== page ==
The timing of this month's Session -- titled "A Special Beer, A Special Place" -- fortuitously has me writing it from the site of one of my earliest international beer-chasing locations. It was in the early days of the year 2000 that I happened across The Frog & Rosbif English-themed microbrewery in Paris. I recall being thoroughly delighted by the whole experience and was straight back again when we visited Paris next, two years later.
My opinions on beer have moved a long way since 2002, but the Frog & Rosbif has always remained there on a pedestal in my memory, despite my having no recollection whatsoever of how the beer tastes. But this week I'm in Paris, and it was time to find out if The Frog & Rosbif is still deserving of its special status.
It still looks the same: big-windowed and open-floored in the English style, with the brewery in the basement. The beer line-up remains as puntastic as ever, though gone (mostly) is the cartoon art in favour of more stylish fonts for the five keg beers, plus a very fancy swan-neck dispenser for the cask.
Maison Blanche wasn't here the last time. It's an orange witbier, served rather incongruously with a lemon slice wedged on the edge of the nonic. There's a lovely orange-pith nose, but that doesn't hang around in the flavour which is a little bit citric, but otherwise rather hollow and watery. Mrs Beer Nut liked it, but it just didn't do it for me. At the opposite end of the colour scale is Dark de Triomphe, definitely one I've had before. It's a decent attempt at a nitro stout -- thick ("oncteuse" proclaims the tasting notes) and roasty with overtones of damsons. Only a little bit of a vinegary bite on the finish compromises it.
I had much better luck with Inseine, from the cask: a pale orange bitter with a bit of cloud. A purist would immediately protest at the preposterously low temperature it was served at, but sod 'em: yesterday afternoon was a hot and sticky one in the City of Lights and this hit the spot beautifully. There was certainly no masking of the marmaladey hops (Goldings?), given only token support from the malt. It looked like the pub sold more of this than anything else, and I'm not really surprised. Ginger Twist looked very similar next to it, but is a different beast altogether. It was a sudden jolt back to fizzy keg, and while there's a pleasant ginger biscuit character to it, there's not a whole lot else. Easy drinking and refreshing is what they're going for, I suppose, but I can't help but apply another "watery" warning sticker.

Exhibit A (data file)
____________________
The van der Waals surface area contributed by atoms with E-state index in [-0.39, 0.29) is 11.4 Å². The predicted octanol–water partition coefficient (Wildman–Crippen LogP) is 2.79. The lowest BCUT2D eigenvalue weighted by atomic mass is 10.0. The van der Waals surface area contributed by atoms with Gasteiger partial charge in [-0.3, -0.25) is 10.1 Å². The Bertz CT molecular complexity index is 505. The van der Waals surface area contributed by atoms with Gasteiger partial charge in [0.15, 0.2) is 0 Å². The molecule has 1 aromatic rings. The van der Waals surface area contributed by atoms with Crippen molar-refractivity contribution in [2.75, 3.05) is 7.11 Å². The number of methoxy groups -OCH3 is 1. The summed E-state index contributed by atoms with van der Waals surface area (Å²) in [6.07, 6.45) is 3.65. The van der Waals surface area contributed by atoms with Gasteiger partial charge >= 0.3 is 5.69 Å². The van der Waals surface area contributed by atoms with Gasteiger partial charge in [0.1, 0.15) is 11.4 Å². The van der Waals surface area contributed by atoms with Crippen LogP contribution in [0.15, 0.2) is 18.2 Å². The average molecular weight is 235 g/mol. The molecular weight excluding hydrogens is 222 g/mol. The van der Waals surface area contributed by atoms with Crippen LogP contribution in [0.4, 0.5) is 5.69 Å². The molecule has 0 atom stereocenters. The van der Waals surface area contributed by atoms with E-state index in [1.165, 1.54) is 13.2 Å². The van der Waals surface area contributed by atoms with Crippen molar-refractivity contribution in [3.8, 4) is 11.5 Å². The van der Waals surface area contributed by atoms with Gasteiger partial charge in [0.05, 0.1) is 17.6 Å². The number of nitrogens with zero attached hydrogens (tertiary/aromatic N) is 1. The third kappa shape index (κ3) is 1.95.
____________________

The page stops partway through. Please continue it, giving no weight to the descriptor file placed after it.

Round three finishes the house beers. I had a Frog Natural Blonde -- the pub's answer to lager, though far cloudier than any Kronenbourg drinker would accept. It's crisp and fruity, and one of the few beers that can get away with lightness without seeming thin. I get mandarins and bubblegum, with a little bit of chalkiness on the end. I like it. Mrs Beer Nut put dibs on Paris Lytic, a nitro red ale weighing in at 5.2% ABV. Malt vinegar all the way, I'm afraid. She's welcome to it.
So, with a definite mixed bag of beers, is The Frog & Rosbif still a special place for me? I'm going to say yes. The atmosphere is properly pubby in a way that you generally just don't get in Paris. It comes at a high price -- €6.50 a pint normal hours, €5 early evening -- but for the novelty of an English pub it's worth it (unless you live in England, of course, in which case disregard all of the above). I'll be back for the Inseine and Natural Blonde on any subsequent trips to Paris, now that I have a record of how they taste.